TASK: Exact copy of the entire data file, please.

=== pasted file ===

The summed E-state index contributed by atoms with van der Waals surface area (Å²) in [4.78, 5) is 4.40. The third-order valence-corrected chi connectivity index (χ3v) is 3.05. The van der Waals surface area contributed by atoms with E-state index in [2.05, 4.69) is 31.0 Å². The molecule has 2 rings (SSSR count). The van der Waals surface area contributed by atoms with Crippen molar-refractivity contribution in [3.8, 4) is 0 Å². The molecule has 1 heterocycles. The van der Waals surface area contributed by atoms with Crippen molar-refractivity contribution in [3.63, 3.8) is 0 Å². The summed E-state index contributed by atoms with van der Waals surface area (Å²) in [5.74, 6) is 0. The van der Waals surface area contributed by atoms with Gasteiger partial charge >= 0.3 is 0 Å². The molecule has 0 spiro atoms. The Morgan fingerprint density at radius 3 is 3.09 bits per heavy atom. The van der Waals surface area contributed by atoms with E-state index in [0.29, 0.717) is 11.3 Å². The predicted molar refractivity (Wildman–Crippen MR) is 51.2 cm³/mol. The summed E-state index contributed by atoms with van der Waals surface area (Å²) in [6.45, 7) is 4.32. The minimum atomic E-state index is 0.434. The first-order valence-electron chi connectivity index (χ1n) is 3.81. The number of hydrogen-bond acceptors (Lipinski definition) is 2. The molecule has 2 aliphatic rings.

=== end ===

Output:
The summed E-state index contributed by atoms with van der Waals surface area (Å²) in [4.78, 5) is 4.40. The third-order valence-corrected chi connectivity index (χ3v) is 3.05. The van der Waals surface area contributed by atoms with E-state index in [2.05, 4.69) is 31.0 Å². The molecule has 2 rings (SSSR count). The van der Waals surface area contributed by atoms with Crippen molar-refractivity contribution in [3.8, 4) is 0 Å². The molecule has 1 heterocycles. The van der Waals surface area contributed by atoms with Crippen molar-refractivity contribution in [3.63, 3.8) is 0 Å². The summed E-state index contributed by atoms with van der Waals surface area (Å²) in [5.74, 6) is 0. The van der Waals surface area contributed by atoms with Gasteiger partial charge >= 0.3 is 0 Å². The molecule has 0 spiro atoms. The Morgan fingerprint density at radius 3 is 3.09 bits per heavy atom. The van der Waals surface area contributed by atoms with E-state index in [0.29, 0.717) is 11.3 Å². The predicted molar refractivity (Wildman–Crippen MR) is 51.2 cm³/mol. The summed E-state index contributed by atoms with van der Waals surface area (Å²) in [6.45, 7) is 4.32. The minimum atomic E-state index is 0.434. The first-order valence-electron chi connectivity index (χ1n) is 3.81. The number of hydrogen-bond acceptors (Lipinski definition) is 2. The molecule has 2 aliphatic rings.